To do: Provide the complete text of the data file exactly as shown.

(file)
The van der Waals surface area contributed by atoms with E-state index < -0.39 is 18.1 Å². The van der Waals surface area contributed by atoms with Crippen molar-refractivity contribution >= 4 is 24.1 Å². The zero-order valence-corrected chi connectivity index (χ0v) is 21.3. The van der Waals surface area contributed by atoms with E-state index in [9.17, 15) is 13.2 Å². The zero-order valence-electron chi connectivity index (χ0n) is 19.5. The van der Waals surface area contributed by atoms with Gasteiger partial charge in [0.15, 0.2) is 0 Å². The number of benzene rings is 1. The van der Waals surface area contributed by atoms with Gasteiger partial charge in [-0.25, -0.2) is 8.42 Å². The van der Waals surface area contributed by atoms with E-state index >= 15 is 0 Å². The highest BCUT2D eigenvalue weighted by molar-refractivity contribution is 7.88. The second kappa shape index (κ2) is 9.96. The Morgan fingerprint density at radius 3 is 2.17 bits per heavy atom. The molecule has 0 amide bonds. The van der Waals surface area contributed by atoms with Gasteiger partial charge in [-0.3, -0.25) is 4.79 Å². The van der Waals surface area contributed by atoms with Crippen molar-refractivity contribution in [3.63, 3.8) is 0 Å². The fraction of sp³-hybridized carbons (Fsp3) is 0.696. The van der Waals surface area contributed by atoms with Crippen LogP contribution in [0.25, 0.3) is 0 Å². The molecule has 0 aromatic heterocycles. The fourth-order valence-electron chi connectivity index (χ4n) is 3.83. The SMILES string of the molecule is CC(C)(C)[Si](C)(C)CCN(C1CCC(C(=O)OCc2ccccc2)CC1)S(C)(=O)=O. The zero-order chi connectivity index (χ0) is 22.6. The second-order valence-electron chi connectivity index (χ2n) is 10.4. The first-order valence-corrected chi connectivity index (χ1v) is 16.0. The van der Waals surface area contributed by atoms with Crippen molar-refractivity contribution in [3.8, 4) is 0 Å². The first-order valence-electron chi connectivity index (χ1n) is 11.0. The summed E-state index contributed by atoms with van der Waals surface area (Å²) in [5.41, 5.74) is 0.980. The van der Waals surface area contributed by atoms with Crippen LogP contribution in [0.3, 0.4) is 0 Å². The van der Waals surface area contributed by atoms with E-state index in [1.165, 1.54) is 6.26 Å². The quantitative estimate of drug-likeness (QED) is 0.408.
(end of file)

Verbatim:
The van der Waals surface area contributed by atoms with E-state index < -0.39 is 18.1 Å². The van der Waals surface area contributed by atoms with Crippen molar-refractivity contribution >= 4 is 24.1 Å². The zero-order valence-corrected chi connectivity index (χ0v) is 21.3. The van der Waals surface area contributed by atoms with E-state index in [9.17, 15) is 13.2 Å². The zero-order valence-electron chi connectivity index (χ0n) is 19.5. The van der Waals surface area contributed by atoms with Gasteiger partial charge in [0.15, 0.2) is 0 Å². The number of benzene rings is 1. The van der Waals surface area contributed by atoms with Gasteiger partial charge in [-0.25, -0.2) is 8.42 Å². The van der Waals surface area contributed by atoms with E-state index >= 15 is 0 Å². The highest BCUT2D eigenvalue weighted by molar-refractivity contribution is 7.88. The second kappa shape index (κ2) is 9.96. The Morgan fingerprint density at radius 3 is 2.17 bits per heavy atom. The molecule has 0 amide bonds. The van der Waals surface area contributed by atoms with Gasteiger partial charge in [-0.3, -0.25) is 4.79 Å². The van der Waals surface area contributed by atoms with Crippen molar-refractivity contribution in [3.63, 3.8) is 0 Å². The fraction of sp³-hybridized carbons (Fsp3) is 0.696. The van der Waals surface area contributed by atoms with Crippen LogP contribution in [0.25, 0.3) is 0 Å². The molecule has 0 aromatic heterocycles. The fourth-order valence-electron chi connectivity index (χ4n) is 3.83. The SMILES string of the molecule is CC(C)(C)[Si](C)(C)CCN(C1CCC(C(=O)OCc2ccccc2)CC1)S(C)(=O)=O. The zero-order chi connectivity index (χ0) is 22.6. The second-order valence-electron chi connectivity index (χ2n) is 10.4. The first-order valence-corrected chi connectivity index (χ1v) is 16.0. The van der Waals surface area contributed by atoms with Crippen molar-refractivity contribution in [3.8, 4) is 0 Å². The first-order valence-electron chi connectivity index (χ1n) is 11.0. The summed E-state index contributed by atoms with van der Waals surface area (Å²) in [5.41, 5.74) is 0.980. The van der Waals surface area contributed by atoms with Crippen LogP contribution in [0.3, 0.4) is 0 Å². The van der Waals surface area contributed by atoms with E-state index in [1.165, 1.54) is 6.26 Å². The quantitative estimate of drug-likeness (QED) is 0.408.